The sea is quite rough, and at Dover a series of heavy waves pounds against a pier and along the adjacent shoreline. The scene then shifts to a different view of flowing water, and shows a heavy current from a point along a riverbank.
Auguste Lumière directs four workers in the demolition of an old wall at the Lumière factory. One worker is pressing the wall inwards with a jackscrew, while another is pushing it with a ... See full summary »
A baby is seated at a table between its cheerful parents, Auguste and Marguerite Lumière. While the father is feeding the baby with a spoon, the mother is pouring coffee into her cup. The ... See full summary »
Mrs. Auguste Lumiere,
A man opens the big gates to the Lumière factory. Through the gateway and a smaller doorway beside it, workers are streaming out, turning either left or right. Most of them are women in ... See full summary »
A gardener is watering his flowers, when a mischievous boy sneaks up behind his back, and puts a foot on the water hose. The gardener is surprised, and looks into the nozzle to find out why... See full summary »
Firefighters ring for help, and here comes the ladder cart; they hitch a horse to it. A second horse-drawn truck joins the first, and they head down the street to a house fire. Inside a man... See full summary »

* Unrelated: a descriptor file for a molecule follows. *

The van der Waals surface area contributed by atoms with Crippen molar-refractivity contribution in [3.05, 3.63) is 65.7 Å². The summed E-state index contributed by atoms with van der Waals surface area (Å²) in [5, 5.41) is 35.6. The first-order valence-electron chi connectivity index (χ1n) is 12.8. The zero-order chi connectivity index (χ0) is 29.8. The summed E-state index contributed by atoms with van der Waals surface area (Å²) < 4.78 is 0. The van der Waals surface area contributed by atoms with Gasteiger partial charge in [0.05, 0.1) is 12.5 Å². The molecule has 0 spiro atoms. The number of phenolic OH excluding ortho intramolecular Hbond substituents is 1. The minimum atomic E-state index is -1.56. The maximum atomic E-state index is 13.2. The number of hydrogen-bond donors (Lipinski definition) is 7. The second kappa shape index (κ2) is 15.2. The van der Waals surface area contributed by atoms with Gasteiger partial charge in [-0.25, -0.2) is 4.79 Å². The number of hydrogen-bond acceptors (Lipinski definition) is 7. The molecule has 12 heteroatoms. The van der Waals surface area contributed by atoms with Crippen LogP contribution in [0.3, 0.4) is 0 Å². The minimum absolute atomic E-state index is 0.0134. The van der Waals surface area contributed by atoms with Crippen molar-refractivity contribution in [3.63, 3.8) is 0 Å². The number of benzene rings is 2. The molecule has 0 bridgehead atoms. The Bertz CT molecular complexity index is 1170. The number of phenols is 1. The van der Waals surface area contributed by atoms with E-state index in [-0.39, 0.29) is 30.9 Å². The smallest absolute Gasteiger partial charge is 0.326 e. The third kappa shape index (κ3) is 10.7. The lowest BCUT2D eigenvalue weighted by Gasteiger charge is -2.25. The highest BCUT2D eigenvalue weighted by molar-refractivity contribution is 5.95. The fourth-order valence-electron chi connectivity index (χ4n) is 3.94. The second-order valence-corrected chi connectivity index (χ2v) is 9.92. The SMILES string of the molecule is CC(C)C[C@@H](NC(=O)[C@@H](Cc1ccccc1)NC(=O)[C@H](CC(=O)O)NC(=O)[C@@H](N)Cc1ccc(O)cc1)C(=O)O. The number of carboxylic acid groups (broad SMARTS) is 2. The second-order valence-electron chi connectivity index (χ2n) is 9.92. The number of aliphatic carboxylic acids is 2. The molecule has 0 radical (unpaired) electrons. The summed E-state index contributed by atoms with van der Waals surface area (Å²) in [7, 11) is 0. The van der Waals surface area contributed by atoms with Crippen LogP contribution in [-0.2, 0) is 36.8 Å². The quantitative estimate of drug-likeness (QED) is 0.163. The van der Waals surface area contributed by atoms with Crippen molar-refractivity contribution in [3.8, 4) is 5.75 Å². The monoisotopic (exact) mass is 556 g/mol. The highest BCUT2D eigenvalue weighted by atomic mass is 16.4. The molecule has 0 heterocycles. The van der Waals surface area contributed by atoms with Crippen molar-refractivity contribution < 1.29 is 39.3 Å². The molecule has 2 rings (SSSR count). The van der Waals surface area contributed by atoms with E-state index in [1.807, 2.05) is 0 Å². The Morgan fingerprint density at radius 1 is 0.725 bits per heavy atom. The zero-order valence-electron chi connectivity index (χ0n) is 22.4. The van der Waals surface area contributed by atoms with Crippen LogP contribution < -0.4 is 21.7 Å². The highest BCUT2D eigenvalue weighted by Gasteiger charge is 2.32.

Two women in long skirts, wearing hats, and carrying umbrellas, gossip beside a fence. Two men on the other side of the fence reach through from underneath and nail the women's skirts to ... See full summary »
An elderly gentleman in a silk hat sits on a stool in front of a store on the main street of town. He has a telescope that he focuses on the ankle of a young woman who is a short distance ... See full summary »
The surf pounds against a breakwater on which are visible several people standing. The wall looks to be about 20 feet above sea level and extend at least 100 feet into the water. A large wave rolls picturesquely along the wall toward the shore. Smaller waves follow. Then the scene changes to river water flowing. We see both shores: in the foreground a log and tree branch are visible; on the far shore, there appears to be a low wall with trees beyond it. The camera is stationary in both shots. Written by
This film, if you'll pardon the pun, created quite a storm upon its release in the first days of the cinema, and given the turbulent thrashings of the waves here it's hardly surprising. Workers leaving a factory and men pretending to be blacksmiths against a black background tend to pale in comparison. This also succeeds in the same way that the Lumiere's films succeeded: in the way that it captures motion, something a conventional camera was incapable of doing. It was a major advantage for the motion picture, and it's perhaps not surprising that it took filmmakers so long to see beyond this to the other potential uses of cinema.
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